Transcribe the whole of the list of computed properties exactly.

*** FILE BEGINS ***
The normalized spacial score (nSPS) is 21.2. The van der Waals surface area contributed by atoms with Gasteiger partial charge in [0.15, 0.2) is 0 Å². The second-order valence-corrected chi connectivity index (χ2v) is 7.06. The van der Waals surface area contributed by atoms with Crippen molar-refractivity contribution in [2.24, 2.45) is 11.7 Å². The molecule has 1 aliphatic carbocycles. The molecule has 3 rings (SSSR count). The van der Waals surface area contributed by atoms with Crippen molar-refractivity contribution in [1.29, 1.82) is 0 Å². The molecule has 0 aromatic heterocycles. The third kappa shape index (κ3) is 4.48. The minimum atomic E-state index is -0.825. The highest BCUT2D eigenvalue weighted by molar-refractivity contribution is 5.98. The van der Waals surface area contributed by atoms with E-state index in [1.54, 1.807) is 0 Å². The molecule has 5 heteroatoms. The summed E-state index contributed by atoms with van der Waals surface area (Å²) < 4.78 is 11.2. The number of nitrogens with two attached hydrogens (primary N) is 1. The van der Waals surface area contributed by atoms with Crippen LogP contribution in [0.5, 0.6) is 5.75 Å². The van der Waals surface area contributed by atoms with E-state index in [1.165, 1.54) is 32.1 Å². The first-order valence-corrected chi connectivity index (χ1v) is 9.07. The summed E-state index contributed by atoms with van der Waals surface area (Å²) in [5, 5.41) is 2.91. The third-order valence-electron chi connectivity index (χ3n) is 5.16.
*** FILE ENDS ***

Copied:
The normalized spacial score (nSPS) is 21.2. The van der Waals surface area contributed by atoms with Gasteiger partial charge in [0.15, 0.2) is 0 Å². The second-order valence-corrected chi connectivity index (χ2v) is 7.06. The van der Waals surface area contributed by atoms with Crippen molar-refractivity contribution in [2.24, 2.45) is 11.7 Å². The molecule has 1 aliphatic carbocycles. The molecule has 3 rings (SSSR count). The van der Waals surface area contributed by atoms with Crippen molar-refractivity contribution in [1.29, 1.82) is 0 Å². The molecule has 0 aromatic heterocycles. The third kappa shape index (κ3) is 4.48. The minimum atomic E-state index is -0.825. The highest BCUT2D eigenvalue weighted by molar-refractivity contribution is 5.98. The van der Waals surface area contributed by atoms with E-state index in [1.54, 1.807) is 0 Å². The molecule has 5 heteroatoms. The summed E-state index contributed by atoms with van der Waals surface area (Å²) < 4.78 is 11.2. The number of nitrogens with two attached hydrogens (primary N) is 1. The van der Waals surface area contributed by atoms with Crippen LogP contribution in [0.5, 0.6) is 5.75 Å². The van der Waals surface area contributed by atoms with E-state index in [1.165, 1.54) is 32.1 Å². The first-order valence-corrected chi connectivity index (χ1v) is 9.07. The summed E-state index contributed by atoms with van der Waals surface area (Å²) in [5, 5.41) is 2.91. The third-order valence-electron chi connectivity index (χ3n) is 5.16.